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Environmental predictors of annual incremental Populus deltoides growth, and riparian forest structure of the South Platte River in northeastern Colorado




Christensen, Cetan, author
Norton, Andrew, advisor
Katz, Gabrielle, advisor
Friedman, Jonathan, committee member
Redmond, Miranda, committee member

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Riparian forests are biologically diverse systems that provide essential ecological services, such as flood attenuation, bank stabilization, habitat, nutrient cycling, temperature regulation, etc., for the landscapes they occupy. The present-day South Platte River riparian forest is dominated by native phreatophytes (Populus and Salix species) which require hydrologic disturbance to reproduce. However, with changing water-use patterns and hydrology in the South Platte basin of Colorado, the future riparian forest status is unknown. This study describes the contemporary forest composition and age structure. Data was collected along transects from seven randomly selected sites within three randomly positioned 30-km river sections between Kersey and Julesburg, Colorado on the South Platte River. A ring width chronology was developed using cores from 237 Populus deltoides (plains cottonwood) trees and was used in linear mixed modeling to describe relationships between climate, hydrology, and site attributes that affect annual biomass production (Basal Area Increment). Populus deltoides dominate the riparian forest overstory, while later successional species (Ulmus pumila and Fraxinus pennsylvanica) are present at low densities. Though the timing of recruitment has varied among sites, overall recruitment of P. deltoides is abundant, reflecting the ongoing flow-related channel change occurring in this system. Summer mean flows, as well as November and March mean flows, and climate factors (Palmer Drought Severity Index) during the growing season were responsible for variations in P. deltoides annual tree growth, as were tree age, site, and attributes of the individual trees. Our findings contrast with previously hypothesized successional trajectories for this system, which predicted the replacement of the Populus-Salix overstory by later successional species (Ulmus pumila and Fraxinus pennsylvanica). The linear mixed model results highlight the importance of not only summer season flows and climate, but also the potential effects of off-season flow variables in a changing system.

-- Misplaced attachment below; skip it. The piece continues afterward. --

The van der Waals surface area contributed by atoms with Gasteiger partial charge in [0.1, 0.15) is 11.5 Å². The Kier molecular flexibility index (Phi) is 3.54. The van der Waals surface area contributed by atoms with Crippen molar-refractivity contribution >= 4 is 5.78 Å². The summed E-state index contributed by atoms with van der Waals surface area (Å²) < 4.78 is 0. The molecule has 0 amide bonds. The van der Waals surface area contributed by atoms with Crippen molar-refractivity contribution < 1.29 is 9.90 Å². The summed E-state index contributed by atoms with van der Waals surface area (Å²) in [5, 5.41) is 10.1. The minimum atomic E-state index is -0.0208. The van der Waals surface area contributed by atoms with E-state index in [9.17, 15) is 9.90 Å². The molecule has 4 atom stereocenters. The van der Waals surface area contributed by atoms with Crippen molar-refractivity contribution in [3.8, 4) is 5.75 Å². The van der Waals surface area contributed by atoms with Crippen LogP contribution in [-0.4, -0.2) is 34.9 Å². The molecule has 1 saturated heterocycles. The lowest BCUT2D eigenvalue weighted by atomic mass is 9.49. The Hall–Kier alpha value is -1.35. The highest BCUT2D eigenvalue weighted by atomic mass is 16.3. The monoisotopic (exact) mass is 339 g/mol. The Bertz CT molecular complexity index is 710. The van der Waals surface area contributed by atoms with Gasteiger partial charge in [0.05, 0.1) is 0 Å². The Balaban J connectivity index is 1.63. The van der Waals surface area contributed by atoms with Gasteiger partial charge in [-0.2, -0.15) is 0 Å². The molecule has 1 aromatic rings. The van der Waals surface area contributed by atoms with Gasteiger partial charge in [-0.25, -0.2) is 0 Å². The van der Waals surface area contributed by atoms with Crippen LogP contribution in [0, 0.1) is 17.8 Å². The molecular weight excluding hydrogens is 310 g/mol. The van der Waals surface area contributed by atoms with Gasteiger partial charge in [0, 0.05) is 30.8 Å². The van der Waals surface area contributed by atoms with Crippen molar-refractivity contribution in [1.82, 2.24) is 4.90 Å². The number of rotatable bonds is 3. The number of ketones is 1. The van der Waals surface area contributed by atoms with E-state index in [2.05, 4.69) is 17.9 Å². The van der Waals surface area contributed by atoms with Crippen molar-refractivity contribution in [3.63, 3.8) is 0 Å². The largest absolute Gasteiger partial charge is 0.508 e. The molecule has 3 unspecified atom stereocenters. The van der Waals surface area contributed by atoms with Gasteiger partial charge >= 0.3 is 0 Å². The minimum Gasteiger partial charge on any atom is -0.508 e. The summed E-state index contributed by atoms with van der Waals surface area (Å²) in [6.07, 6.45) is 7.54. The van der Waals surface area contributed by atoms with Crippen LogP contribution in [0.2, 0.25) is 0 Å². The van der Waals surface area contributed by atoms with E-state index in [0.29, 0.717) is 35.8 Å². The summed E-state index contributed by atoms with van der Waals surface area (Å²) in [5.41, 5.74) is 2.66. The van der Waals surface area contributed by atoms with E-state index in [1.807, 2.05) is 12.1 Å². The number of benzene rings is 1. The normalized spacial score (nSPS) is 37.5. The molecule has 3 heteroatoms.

2020 Summer.
Includes bibliographical references.

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South Platte River
riparian forest ecology


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